That said, having found a player able to get us further up the pitch, would our midfield be good enough, both in terms of having the strength to withstand challenges from defenders and in having the technique to retain possession to keep us there? Based on yesterday’s evidence the answer could well be no. I’ve read stuff about us just sitting back and inviting Norwich’s pretty relentless pressure on to us yesterday, but, if the plan was to play for a 0-0 wouldn’t it have made more sense to have gone for the “steady Eddies” like Cowie and Gunnarsson from the start instead of Kimbo and one of Campbell or Odemwingie like we did last week at Chelsea where, in my opinion, Malky Mackay sent out a team based primarily on containment?
For me a team featuring Mutch (with instructions to get forward), Kimbo, Odemwingie and Campbell is one which our manager hopes will have the capacity to hurt opponents and, for a while, at the start of the game, there was evidence that they could do so – all of them bar Odemwingie had decent scoring opportunities and the Tashkent born Nigerian international provided a fine pass in the build up to one of them. Unfortunately, that was about as good as it got for City in an attacking sense and those four players were soon being seen more in a defensive capacity with Kimbo and Odemwingie showing that they can be liabilities in that department.
So, having, somehow, got to half time at 0-0, Malky Mackay, rightly based on what I saw, decided that the more solid virtues of Cowie and Gunnarsson were required and, although we were still far too reliant on our goalkeeper and centrebacks, the second half wasn’t quite as hairy as the first had been. The quandry for our manager though is that all the highlights package showed from us in an attacking sense after the break were a couple of decently struck, but hardly testing, long range efforts by Medel and Theophile-Catharine that home keeper Ruddy had to deal with – I take it Sky didn’t miss anything meaningful from us in an attacking sense in the second half?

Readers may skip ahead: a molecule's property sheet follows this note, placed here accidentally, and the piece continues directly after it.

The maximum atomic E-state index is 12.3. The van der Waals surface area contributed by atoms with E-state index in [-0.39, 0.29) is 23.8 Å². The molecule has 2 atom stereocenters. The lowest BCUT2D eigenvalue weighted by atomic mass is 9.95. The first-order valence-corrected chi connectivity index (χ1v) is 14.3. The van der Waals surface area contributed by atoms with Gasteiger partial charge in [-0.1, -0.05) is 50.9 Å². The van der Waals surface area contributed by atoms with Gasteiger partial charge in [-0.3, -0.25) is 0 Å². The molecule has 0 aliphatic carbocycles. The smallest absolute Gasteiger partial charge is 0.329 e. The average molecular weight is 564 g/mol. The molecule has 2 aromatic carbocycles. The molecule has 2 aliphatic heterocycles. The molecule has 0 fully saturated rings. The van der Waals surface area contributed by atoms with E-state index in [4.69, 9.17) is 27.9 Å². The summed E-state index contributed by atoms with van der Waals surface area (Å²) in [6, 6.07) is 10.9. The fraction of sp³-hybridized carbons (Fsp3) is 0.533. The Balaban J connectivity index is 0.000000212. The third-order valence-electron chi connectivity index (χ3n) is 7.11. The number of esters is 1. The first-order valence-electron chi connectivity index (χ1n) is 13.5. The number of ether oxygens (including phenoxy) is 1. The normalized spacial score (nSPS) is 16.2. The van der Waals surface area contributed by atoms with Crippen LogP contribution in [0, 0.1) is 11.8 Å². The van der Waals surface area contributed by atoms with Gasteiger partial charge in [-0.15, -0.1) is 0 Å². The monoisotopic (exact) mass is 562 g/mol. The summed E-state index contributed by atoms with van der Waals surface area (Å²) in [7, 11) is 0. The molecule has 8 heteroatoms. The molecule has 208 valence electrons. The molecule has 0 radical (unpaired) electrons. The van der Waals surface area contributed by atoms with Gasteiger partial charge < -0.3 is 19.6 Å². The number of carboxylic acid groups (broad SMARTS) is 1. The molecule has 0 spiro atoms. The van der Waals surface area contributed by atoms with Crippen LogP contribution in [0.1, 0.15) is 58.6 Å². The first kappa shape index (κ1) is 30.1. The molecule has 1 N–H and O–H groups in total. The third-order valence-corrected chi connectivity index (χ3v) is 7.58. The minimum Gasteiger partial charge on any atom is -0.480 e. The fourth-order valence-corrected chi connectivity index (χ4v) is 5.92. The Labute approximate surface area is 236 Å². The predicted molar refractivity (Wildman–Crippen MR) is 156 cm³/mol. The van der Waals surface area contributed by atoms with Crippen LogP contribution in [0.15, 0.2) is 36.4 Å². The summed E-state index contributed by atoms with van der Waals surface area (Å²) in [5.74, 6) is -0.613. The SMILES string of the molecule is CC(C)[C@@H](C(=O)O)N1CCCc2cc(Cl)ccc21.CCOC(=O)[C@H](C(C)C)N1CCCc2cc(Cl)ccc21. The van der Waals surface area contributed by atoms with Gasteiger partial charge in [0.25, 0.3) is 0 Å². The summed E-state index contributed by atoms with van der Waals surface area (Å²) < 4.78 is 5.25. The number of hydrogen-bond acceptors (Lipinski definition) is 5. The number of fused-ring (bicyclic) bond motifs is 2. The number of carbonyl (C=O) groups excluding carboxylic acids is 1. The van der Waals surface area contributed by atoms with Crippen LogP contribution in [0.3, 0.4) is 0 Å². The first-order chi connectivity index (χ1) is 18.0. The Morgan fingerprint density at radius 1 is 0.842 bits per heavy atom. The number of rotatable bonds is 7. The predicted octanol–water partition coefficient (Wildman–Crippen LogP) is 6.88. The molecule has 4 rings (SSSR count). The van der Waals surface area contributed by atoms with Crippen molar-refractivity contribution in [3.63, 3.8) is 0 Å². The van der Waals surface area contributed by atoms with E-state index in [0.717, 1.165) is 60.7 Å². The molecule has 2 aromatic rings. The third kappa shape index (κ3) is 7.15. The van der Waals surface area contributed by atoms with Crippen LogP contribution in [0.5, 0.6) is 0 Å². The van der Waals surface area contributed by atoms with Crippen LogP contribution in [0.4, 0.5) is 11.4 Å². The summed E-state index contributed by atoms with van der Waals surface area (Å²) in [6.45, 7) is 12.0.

Reading the messageboards, it’s amazing how so much positivity has drained out of supporters so quickly – it was only three games ago that we were winning at Fulham and the talk was of a top half finish. Since then we’ve had a poor first half against Newcastle followed by a decent second period, played pretty well (certainly better than yesterday) at Chelsea and scraped a lucky point while struggling at Norwich. Now, put like that, our last three matches don’t sound so bad and some of the air of depression that has settled over fans can be put down to the fickle nature of the modern day football supporter who veers wildly from game to game in their opinions as well as our largest shareholders ham fisted management, but it needs to be said that, when we are bad in this league we look very bad indeed.
Norwich had thirty one goal attempts yesterday, that’s the most by any side in a Premier League game this season. Okay, our opponents deserve some credit for that – they didn’t look like a bottom three side and I thought they performed like a team who were definitely playing for a manager who is still under fierce pressure. However, for the second time in three games, it looked like our opponents wanted it more than some of our players did and that’s a worrying situation when you look at a team managed by someone who puts such great store in the “group” and a team mentality.
Despite this though, I still believe that people should try to look at the bigger picture here. The fixture computer gave us a dreadfully tough start to our home campaign and, while our away fixtures up to December have, in general, definitely been against sides who you would expect to finish in the bottom half of the table, we were never going to go away and win three or four of them. I think our away results have been fine up to now and we have three more home points than I thought we would – if we can get through the next four matches and still be in or around the 17th position area, then that’s two or three places higher than I thought we’d be going into December.
Back in the summer, I looked at our season from the perspective that, a very tough January apart, it should start getting easier from December onwards and it would all boil down to whether we had not left ourselves too much to do during the first three and a half months of the campaign. To be honest, even if we lose our next four matches, we are going to be going into December with more points than I expected us to. The trouble is though that, displays like yesterday’s don’t leave me confident of getting the wins we are going to need when the return fixture is played and also when the likes of Palace, Sunderland, Hull, Stoke and Fulham come here.